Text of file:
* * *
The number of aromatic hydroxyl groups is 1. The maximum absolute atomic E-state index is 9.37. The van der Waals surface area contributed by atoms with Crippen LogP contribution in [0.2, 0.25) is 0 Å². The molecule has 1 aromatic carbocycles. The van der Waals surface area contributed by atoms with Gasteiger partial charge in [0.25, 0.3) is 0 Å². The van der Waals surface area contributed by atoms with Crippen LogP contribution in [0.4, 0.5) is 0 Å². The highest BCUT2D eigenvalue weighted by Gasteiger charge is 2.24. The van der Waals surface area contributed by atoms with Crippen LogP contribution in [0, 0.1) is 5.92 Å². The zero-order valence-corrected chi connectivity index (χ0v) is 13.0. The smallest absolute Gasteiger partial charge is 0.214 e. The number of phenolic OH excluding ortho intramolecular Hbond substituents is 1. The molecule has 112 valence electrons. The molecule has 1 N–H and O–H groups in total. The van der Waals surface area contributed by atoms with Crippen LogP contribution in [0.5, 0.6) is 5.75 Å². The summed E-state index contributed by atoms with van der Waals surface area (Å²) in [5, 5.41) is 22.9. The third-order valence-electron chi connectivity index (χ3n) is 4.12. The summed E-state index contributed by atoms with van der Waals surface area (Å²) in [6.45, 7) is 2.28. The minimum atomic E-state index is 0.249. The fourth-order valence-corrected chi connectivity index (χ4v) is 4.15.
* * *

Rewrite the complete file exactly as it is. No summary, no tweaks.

The number of aromatic hydroxyl groups is 1. The maximum absolute atomic E-state index is 9.37. The van der Waals surface area contributed by atoms with Crippen LogP contribution in [0.2, 0.25) is 0 Å². The molecule has 1 aromatic carbocycles. The van der Waals surface area contributed by atoms with Gasteiger partial charge in [0.25, 0.3) is 0 Å². The van der Waals surface area contributed by atoms with Crippen LogP contribution in [0.4, 0.5) is 0 Å². The highest BCUT2D eigenvalue weighted by Gasteiger charge is 2.24. The van der Waals surface area contributed by atoms with Crippen LogP contribution in [0, 0.1) is 5.92 Å². The zero-order valence-corrected chi connectivity index (χ0v) is 13.0. The smallest absolute Gasteiger partial charge is 0.214 e. The number of phenolic OH excluding ortho intramolecular Hbond substituents is 1. The molecule has 112 valence electrons. The molecule has 1 N–H and O–H groups in total. The van der Waals surface area contributed by atoms with Crippen LogP contribution in [0.5, 0.6) is 5.75 Å². The summed E-state index contributed by atoms with van der Waals surface area (Å²) in [5, 5.41) is 22.9. The third-order valence-electron chi connectivity index (χ3n) is 4.12. The summed E-state index contributed by atoms with van der Waals surface area (Å²) in [6.45, 7) is 2.28. The minimum atomic E-state index is 0.249. The fourth-order valence-corrected chi connectivity index (χ4v) is 4.15.